A useful learning session on Part 11 compliance

If companies in the life sciences industry, who are subject to Part 11 inspections, have to avoid these citations from the FDA; they need to first of all get a clear idea of what 21 CFR means and the reason and the manner in which it is being implemented. They next need to understand the enforcement part of Part 11 inspections from the FDA’s perspective. A grasp of these matters will help them prepare their company for Part 11 inspections.

The ways of getting these aspects right constitute the core of learning session from Compliance4All, a highly popular and renowned provider of professional trainings for all the areas of regulatory compliance. At this webinar, Angela Bazigos, a highly experienced regulatory compliance professional who brings over four decades in the industry, will be the speaker.

To steer clear of the entire muddle behind the Part 11 compliance, just enroll for this webinar by visiting      http://www.compliance4all.com/control/w_product/~product_id=501346?Wordpress-SEO

In the process of giving a clear understanding of how to implement the provisions of 21 CFR Part 11 in a way that avoids actions from the FDA; Angela will be covering the following areas at this webinar:

  • 21 CFR 11 then and now: a brief history of 21 CFR 11 and what it looks like today
  • Part 11 Basics
  • FDA’s view of 21 CFR 11 Compliance
  • FDA Acceptance of Data: Electronic & Paper
  • Computerized systems and eData
  • Basis for Part 11 Compliance and purpose of protection and validation
  • Diverse nature of “source” and how to protect and preserve it
  • Purpose and goal of 21 CFR 11 BIMO inspection
  • Inspection of electronic records – BIMO
  • The 10 Deadly Sins that break compliance
  • Examples of 21 CFR 11 Citations
  • How to prepare your company for successful part 11 inspections.

https://www.fda.gov/RegulatoryInformation/Guidances/ucm125067.htm

https://www.microsoft.com/en-us/TrustCenter/Compliance/FDA#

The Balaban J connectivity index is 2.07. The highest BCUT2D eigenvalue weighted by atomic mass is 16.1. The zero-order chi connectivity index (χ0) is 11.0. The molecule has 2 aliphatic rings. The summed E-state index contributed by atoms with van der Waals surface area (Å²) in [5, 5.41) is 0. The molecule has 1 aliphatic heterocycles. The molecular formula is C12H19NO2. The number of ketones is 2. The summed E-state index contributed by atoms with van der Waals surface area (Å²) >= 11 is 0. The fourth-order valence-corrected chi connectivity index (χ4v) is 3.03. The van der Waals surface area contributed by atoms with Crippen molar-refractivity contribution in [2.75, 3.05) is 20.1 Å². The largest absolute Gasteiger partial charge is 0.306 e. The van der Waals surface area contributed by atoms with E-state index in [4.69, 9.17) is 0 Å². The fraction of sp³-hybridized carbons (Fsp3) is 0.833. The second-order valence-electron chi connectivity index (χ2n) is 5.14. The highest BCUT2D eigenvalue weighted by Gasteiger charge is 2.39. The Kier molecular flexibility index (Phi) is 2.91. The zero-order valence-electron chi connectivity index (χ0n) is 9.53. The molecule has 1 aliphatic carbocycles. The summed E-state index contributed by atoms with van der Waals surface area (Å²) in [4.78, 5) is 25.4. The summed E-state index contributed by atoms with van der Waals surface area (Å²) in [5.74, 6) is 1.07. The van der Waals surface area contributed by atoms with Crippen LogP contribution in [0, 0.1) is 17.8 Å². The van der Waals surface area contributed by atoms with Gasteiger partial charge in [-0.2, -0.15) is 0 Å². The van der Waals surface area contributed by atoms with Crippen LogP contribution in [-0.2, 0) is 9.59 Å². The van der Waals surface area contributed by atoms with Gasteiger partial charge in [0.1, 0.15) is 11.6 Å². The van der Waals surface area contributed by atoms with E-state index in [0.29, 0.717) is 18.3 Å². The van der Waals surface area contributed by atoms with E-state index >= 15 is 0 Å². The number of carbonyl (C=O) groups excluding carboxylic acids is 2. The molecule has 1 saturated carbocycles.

Proper handling of Out of Specification (OOS) result is the hallmark of a robust investigation

The whole exercise of drug making is incomplete and unthinkable without laboratory testing. There is no better indicator of success on the part of the drug manufacturer than this activity. This is absolutely essential as a means for confirming that all the ingredients that make a laboratory product, such as the raw materials used in it, the in-process materials as well as the finished materials that go into it, and containers as well, all kowtow to the set, required specifications. This is why current Good Manufacturing Practices (cGMP) regulations are very stringent and uncompromising when it comes to laboratory testing.

Now, what does a laboratory do when its laboratory testing comes up with an Out of Specification (OOS) result? It is necessary to understand that an OOS is not something that is taken lightly. It is taken very seriously and handled very stringently by the FDA. Being the regulatory watchdog under whose watch the whole range of laboratory activity falls; the FDA is carries out laboratory operations extremely closely. It expects complete and total compliance with its requirements on the way laboratories are expected to investigate Out of Specification and Out-of-Tolerance observation investigations.